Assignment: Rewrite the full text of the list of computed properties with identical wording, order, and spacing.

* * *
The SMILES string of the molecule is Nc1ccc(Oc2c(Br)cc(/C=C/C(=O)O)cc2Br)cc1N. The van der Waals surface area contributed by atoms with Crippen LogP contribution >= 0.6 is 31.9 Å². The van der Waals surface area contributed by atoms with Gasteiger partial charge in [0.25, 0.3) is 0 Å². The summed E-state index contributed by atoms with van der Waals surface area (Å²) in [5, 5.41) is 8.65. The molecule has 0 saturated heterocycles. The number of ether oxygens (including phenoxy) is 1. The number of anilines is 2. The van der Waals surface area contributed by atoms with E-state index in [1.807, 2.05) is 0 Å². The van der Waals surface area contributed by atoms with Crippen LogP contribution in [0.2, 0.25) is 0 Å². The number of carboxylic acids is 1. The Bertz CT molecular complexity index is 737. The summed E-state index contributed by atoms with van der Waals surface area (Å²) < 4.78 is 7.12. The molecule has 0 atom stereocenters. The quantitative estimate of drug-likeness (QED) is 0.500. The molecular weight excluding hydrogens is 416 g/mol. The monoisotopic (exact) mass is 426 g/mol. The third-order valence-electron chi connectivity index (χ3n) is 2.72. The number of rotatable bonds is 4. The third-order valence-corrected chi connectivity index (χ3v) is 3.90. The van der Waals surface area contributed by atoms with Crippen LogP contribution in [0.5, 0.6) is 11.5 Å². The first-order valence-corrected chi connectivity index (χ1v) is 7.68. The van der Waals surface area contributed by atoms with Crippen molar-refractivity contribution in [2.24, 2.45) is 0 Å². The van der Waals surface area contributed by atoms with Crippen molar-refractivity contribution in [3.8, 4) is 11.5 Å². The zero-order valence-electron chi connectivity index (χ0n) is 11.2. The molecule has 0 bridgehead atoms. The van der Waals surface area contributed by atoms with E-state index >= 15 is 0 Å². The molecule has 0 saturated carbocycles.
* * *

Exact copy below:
The SMILES string of the molecule is Nc1ccc(Oc2c(Br)cc(/C=C/C(=O)O)cc2Br)cc1N. The van der Waals surface area contributed by atoms with Crippen LogP contribution >= 0.6 is 31.9 Å². The van der Waals surface area contributed by atoms with Gasteiger partial charge in [0.25, 0.3) is 0 Å². The summed E-state index contributed by atoms with van der Waals surface area (Å²) in [5, 5.41) is 8.65. The molecule has 0 saturated heterocycles. The number of ether oxygens (including phenoxy) is 1. The number of anilines is 2. The van der Waals surface area contributed by atoms with E-state index in [1.807, 2.05) is 0 Å². The van der Waals surface area contributed by atoms with Crippen LogP contribution in [0.2, 0.25) is 0 Å². The number of carboxylic acids is 1. The Bertz CT molecular complexity index is 737. The summed E-state index contributed by atoms with van der Waals surface area (Å²) < 4.78 is 7.12. The molecule has 0 atom stereocenters. The quantitative estimate of drug-likeness (QED) is 0.500. The molecular weight excluding hydrogens is 416 g/mol. The monoisotopic (exact) mass is 426 g/mol. The third-order valence-electron chi connectivity index (χ3n) is 2.72. The number of rotatable bonds is 4. The third-order valence-corrected chi connectivity index (χ3v) is 3.90. The van der Waals surface area contributed by atoms with Crippen LogP contribution in [0.5, 0.6) is 11.5 Å². The first-order valence-corrected chi connectivity index (χ1v) is 7.68. The van der Waals surface area contributed by atoms with Crippen molar-refractivity contribution in [2.24, 2.45) is 0 Å². The van der Waals surface area contributed by atoms with Crippen molar-refractivity contribution in [3.8, 4) is 11.5 Å². The zero-order valence-electron chi connectivity index (χ0n) is 11.2. The molecule has 0 bridgehead atoms. The van der Waals surface area contributed by atoms with E-state index >= 15 is 0 Å². The molecule has 0 saturated carbocycles.